Thomas Eric Duncan died on Oct. 8 at a Dallas hospital from the Ebola virus. He had traveled to Dallas from his home country of Liberia to see friends and family members.
Duncan’s family is asking why he did not receive optimal care from the first day he sought treatment at Texas Health Presbyterian Hospital, and are charging bias. They are posing troubling questions about his treatment.
Additionally, the Liberian community in Texas is inquiring if Duncan was treated differently “because he was African and not only that, he was Liberian,” said Stanley Gaye, president of the Liberian Community Association of Dallas/Fort Worth. (ABC News, Oct. 9)
Why was Duncan discharged from the hospital on Sept. 25, after he first visited the emergency room complaining of severe pain and other symptoms? Why wasn’t his statement transmitted to doctors that he had just arrived from Liberia, in Western Africa, the location of the deadly Ebola epidemic, where 4,000 have recently died.
Initially, hospital staff blamed computer glitches for why doctors did not know Duncan’s travel history. Records said he did not have Ebola symptoms. The hospital later stated that the electronic records were functioning correctly and that information was posted for the medical team, but did not explain the mistakes. Meanwhile, Duncan was supplied with antibiotics and discharged to a home inhabited by four adults and children.
Why did the hospital say that Duncan’s temperature was 100.1 degrees during his initial visit, when medical records obtained by his nephew, Josephus Weeks, stated that his fever at that time was an alarming 103 degrees? High fever is an Ebola symptom.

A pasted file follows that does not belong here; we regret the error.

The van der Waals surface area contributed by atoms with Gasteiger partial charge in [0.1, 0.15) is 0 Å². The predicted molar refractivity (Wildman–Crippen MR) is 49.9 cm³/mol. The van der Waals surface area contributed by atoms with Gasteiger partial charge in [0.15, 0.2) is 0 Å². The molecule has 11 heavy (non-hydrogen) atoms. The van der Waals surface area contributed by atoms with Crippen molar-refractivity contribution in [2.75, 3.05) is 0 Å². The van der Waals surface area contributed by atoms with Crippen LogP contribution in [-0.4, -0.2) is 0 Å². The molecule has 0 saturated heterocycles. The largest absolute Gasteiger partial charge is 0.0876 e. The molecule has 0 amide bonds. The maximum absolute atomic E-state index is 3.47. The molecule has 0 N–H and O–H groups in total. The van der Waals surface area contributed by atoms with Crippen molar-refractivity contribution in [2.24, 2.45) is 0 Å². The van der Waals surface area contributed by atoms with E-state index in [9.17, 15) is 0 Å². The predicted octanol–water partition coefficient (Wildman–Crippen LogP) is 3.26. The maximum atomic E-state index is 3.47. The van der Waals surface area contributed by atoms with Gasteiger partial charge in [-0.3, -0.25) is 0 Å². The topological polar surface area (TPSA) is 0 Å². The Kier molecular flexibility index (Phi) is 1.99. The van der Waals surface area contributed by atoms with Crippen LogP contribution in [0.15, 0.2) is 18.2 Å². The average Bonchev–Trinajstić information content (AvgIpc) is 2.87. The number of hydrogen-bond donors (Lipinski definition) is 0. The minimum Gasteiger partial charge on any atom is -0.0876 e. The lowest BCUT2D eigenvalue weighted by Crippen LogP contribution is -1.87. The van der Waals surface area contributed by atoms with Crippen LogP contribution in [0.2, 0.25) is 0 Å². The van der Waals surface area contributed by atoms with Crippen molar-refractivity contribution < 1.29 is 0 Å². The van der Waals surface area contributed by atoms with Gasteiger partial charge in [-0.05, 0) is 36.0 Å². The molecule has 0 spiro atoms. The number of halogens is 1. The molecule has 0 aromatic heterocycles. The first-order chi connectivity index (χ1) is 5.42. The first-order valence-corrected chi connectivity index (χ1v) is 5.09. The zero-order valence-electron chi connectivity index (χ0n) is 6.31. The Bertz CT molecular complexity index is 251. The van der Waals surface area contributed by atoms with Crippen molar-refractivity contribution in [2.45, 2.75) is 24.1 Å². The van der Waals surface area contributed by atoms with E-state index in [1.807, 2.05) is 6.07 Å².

Three days later, Duncan was rushed back to the hospital in an ambulance and was quarantined.
Duncan’s family, their supporters and the Liberian community in Dallas say that not hospitalizing him immediately allowed him to get sicker. He reportedly was so ill on Sept. 25, the date of his initial hospital visit, that he left the hospital on a stretcher. Weeks said his uncle was “handled poorly, unfairly and an injustice was done.” (New York Times, Oct. 11)
Duncan’s discharge countered U.S. Centers for Disease Control and Prevention regulations requiring Ebola quarantine. Relatives said they called the CDC to report Duncan’s illness.
The Rev. Jesse L. Jackson Sr.,Weeks, and Duncan’s mother, Nowai Gartay, asked why he was not taken to specialty units at the Nebraska Medical Center or at Emory University Hospital, where the U.S. citizens stricken with Ebola this year were taken.
They ask why Duncan was not immediately put on an experimental drug after he was hospitalized. The other U.S. Ebola patients were given ZMapp, TKM-Ebola or brincidofovir. It is unknown if the drugs aided in their recovery, but Duncan’s family asserts that he too should have been given medication immediately.
Weeks told CNN that he and his relatives had to push the hospital to file an application with the Food and Drug Administration to approve brincidofovir for Duncan. “Weeks and Jackson said they believe the hospital applied for permission to use brincidofovir only after Jackson gave out the hospital’s phone number on his radio show last week and urged listeners to call in and complain,” said CNN Health on Oct. 7, in an article entitled, “Dallas Ebola patient waited nearly a week for experimental drug; family claims bias.”
The article states that the hospital would not tell CNN the date they requested FDA approval, which is required to obtain experimental drugs from the manufacturer, to use brincidofovir. The agency says it gives permission within hours for Ebola drugs.
Even after Duncan’s death, insensitivity continued. Duncan’s mother, Gartay, said that the hospital did not tell her that her son had died when she called, only that she could not talk to him.
There are charges of racism in the hospital’s treatment of Duncan. His family says his care was at best “incompetent” and at worst “racially motivated.” (wgntv.com, Oct. 11) Dallas County Commissioner John Wiley Price, who is African American, stressed that Duncan’s nationality and lack of insurance “prevented him from getting better treatment.” (newsmax, Oct. 9)
Duncan’s poor treatment and subsequent death demonstrate the need for a health care system that guarantees the best treatment for all, regardless of income, insurance or immigration status. One based on human need — not profits — with compassion, respect and dignity for patients, their families and communities.